Today in the Court of Appeal, the government has lost its appeal against the High Court's original ruling that the 12th December deadline for the imposition of cuts to the Feed-in Tariff was illegal. The December 12th deadline fell 11 days before the end of the government consultation. According to The Guardian this means that thousands of homes and businesses will now be able to claim the higher rate.
The government's appeal, delivered by Energy Secretary Chris Huhne was unanimously rejected by three Court of Appeal judges, who also refused the government permission to take the case to the Supreme Court. However Mr Huhne can evade this ruling against further legal action by taking the case directly to the Supreme Court, something he has chosen to do prompting immediate condemnation by opponents of the cuts. He has 28 days to request another appeal in the Supreme Court.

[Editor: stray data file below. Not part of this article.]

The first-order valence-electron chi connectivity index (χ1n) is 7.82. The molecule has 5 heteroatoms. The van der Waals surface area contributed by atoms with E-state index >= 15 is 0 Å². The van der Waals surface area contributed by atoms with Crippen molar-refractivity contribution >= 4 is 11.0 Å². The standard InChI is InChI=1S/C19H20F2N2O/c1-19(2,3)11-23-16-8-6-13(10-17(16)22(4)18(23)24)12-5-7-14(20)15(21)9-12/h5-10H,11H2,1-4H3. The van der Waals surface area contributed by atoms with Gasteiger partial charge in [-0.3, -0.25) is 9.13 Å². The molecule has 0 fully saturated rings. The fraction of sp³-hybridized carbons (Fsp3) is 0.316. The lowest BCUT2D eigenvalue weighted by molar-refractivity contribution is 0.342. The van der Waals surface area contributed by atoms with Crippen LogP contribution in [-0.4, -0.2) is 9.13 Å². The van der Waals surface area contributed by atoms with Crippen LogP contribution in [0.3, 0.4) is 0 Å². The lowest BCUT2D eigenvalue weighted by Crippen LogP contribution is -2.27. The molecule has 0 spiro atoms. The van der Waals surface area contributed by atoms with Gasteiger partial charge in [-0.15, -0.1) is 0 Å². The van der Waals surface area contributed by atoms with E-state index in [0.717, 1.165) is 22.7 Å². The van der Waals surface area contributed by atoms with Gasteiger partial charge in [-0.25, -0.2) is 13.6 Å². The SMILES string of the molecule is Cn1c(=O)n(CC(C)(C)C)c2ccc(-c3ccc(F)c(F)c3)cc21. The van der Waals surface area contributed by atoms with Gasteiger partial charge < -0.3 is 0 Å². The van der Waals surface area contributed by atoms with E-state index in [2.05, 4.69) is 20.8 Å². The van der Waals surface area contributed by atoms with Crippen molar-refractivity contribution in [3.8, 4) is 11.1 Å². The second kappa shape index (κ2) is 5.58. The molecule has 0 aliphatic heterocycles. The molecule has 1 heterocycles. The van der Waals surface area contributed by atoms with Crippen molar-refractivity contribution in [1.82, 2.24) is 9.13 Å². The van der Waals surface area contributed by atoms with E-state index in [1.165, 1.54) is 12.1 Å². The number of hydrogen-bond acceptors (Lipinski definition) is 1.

Caroline Lucas MP, leader of the Green Party, stated "Having lost twice in the courts and been roundly humiliated over the shambolic handling of solar policy, it is absolutely beggars belief that Huhne is planning to appeal to the supreme court.". Her sentiments were echoed by Daniel Green of HomeSun who commented "Almost everybody except DECC have appreciated the potential and importance of the solar industry – from the National Trust, the Church of England through to the CBI as well as the British people. Surely this must be the point at which Huhne stops taking the side of the big six energy companies and realise that solar is part of our future." While accepting some cuts were necessary, green campaigners and industry executives have claimed that thousands of jobs have already been lost in the industry.
The Guardian estimates that around £58,000 worth of taxpayers money has been spent in legal fees on the case so far. Huhne's decision to take the case further will effectively create further confusion in the industry, reducing the number of installations and the numbers eligible for the tariff if the government loses.
Gaynor Hartnell of the Renewable Energy Association said that the judgement had prevented a precedent being set which would enable the government to make further retrospective changes in policy. Meanwhile Jeremy Leggett of SolarCentury stated that the decision was "a historic judgment that should be welcomed by the entire renewable energy industry."